Getting active in Gifu, Japan

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With the spotlight firmly on Japan during the Tokyo 2020 Olympics as the world’s greatest athletes take centre stage, we’re inspired to explore Japan and the active adventures on offer in Gifu Prefecture.

Home to the North Japanese Alps, hundreds of waterways, and some of the most stunning hiking trails across all of Japan, Gifu offers active travellers plenty of ways to burn off some pent-up energy.  So whether it’s hiking one of Japan’s tallest mountains; taking on one of the highest bungy jumping experiences in Asia or navigating a series of stunning waterfalls and climbing trails, travellers can feel the active ‘burn’ across Gifu Prefecture. 

Hike Mt Norikura, North Japanese Alps 

Mt Norikura is the collective name of the 23 mountains that make up a portion of the North Japanese Alps in Gifu Prefecture.  The highest peak – Kengamine – sits at a whopping 3,026 metres above sea level.  Avid hikers can make the full climb from the base of the range, but in actuality, the Kengamine can be reached easily from the highest road in Japan – the Norikura Skyline.  The hike from the Tatamidaira, at the end of the Norikura Skyline, only takes about 1.5 hours, but the views are well worth the effort.  The area is particularly famous for its Autumn hues, with travellers from all over Japan flocking to the region between September to November to watch the changing colours, and catch a glimpse of some of the regions numerous blooms.   

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Traverse Hida Osaka Falls, Gero City 

Located at the foot of live volcano, Mt. Ontake, is Osaka-cho, a ‘Forest of Water’ that forms part of Gero City.  This dense forest area is famed for being the town with the most waterfalls in Japan – and it doesn’t take long to figure out why.  Home to 216 waterfalls, all stretching over 5 metres tall, the area makes you feel like you’ve stepped into a fantasy novel.  There are 14 hiking trails to take you deep into the lush forest, over half of which are considered advanced and require the hiring of a guide to traverse.  But for those looking for an easier trek, there are still options that can be done independently.  And best of all, Hida Osaka Falls sits just outside Gero City – one of Japan’s 3 most famous Onsen areas – so there’s plenty of places to rest your weary feet after a day of hiking adventures.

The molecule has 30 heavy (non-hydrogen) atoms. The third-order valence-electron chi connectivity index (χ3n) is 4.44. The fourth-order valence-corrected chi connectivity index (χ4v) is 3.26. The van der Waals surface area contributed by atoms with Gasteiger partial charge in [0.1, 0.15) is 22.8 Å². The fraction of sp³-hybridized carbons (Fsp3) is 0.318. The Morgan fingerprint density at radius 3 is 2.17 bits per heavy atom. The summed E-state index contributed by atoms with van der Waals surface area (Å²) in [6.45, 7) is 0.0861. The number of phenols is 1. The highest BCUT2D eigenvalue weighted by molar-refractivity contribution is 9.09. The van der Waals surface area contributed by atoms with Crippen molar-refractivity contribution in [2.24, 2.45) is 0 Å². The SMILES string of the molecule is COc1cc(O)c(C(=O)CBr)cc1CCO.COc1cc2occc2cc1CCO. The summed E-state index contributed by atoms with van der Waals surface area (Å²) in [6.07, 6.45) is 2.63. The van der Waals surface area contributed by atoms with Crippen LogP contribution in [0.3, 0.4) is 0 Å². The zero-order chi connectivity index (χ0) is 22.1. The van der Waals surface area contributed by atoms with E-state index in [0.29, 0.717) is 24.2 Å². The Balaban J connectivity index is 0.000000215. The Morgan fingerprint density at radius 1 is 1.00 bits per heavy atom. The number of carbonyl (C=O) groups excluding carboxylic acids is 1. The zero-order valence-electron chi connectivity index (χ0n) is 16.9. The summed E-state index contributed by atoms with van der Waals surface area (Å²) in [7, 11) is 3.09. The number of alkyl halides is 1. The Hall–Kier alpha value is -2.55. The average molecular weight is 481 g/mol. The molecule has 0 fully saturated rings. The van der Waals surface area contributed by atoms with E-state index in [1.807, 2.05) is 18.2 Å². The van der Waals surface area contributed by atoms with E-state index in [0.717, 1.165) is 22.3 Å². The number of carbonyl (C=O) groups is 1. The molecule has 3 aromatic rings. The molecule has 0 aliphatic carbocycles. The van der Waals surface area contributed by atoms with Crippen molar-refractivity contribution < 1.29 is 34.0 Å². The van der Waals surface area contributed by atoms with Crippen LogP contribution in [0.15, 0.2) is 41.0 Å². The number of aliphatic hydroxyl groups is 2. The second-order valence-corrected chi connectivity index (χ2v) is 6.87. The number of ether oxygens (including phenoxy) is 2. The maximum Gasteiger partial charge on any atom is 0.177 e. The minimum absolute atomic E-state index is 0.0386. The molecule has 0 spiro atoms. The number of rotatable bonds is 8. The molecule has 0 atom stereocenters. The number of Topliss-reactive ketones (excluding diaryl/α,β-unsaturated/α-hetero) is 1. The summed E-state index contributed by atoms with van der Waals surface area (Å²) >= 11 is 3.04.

Explore the mystical forests of Goshikighara, Chūbu Sangaku National Park  

Goshikigahara Forest lays at the foot of Mt. Norikura and covers an expansive 3,000 hectares of the Chūbu Sangaku National Park’s southernmost edge.  The forest is home to a diverse ecosystem with enormous waterfalls, ravines, clear rivers, ponds, and even wetlands. In order to preserve the precious environments of the forest, visitors must be accompanied by an official guide, and tours are offered from mid-May through the end of October annually.  Three walking courses serve up 8-hour hikes, including the Kamoshika (antelope) course that connects seven waterfalls, the Shirabiso (silver fir tree) course that meanders a landscape of water and mossy rocks, and the Gosuwara (lava plateau) course that traverses the primeval forest.

Bungy Japan,Tabisoko Gawa Valley  

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Ready for the ultimate adrenalin fix?  Gifu is now the home of a Japan’s highest bridge Bungy jumping experience. Jump from Shintabisoko bashi, the largest bridge in Japan, and plunge 215 metres into the breath-taking (pun intended) valley waters below.  Visitors brave enough to give it a go should hire the GoPro service available on site. After all, this is a memory (or bragging rights) you want to have documented for any non-believers.  Gifu Bungy is located between the mountains of Tabisoko Gawa Valley, with easy access from nearby cities including Gifu City, Seki, Minokamo, and Nagoya. 

Hike the Nakasendo HighwaySouthern Gifu  

For the perfect way to combine an adrenalin charged multi-day hike or cycling expedition with striking natural beauty and rich tradition, look no further than the Nakasendo Highway.  Traversing the South of Gifu Prefecture, this ancient cobblestone highway once connected Kyoto with Tokyo (then Edo).  Today, active adventurers can take a multi-day hiking or cycling tour along the route to explore the many temples, shrines, gorges, and picturesque post towns that abound along the route, and learn more about the medieval history and tradition that still thrives in this historic region. 


More information: Visit Gifu

About the author: Fiona Harper is a Queensland-based travel writer – follow Fiona at Travel Boating Lifestyle

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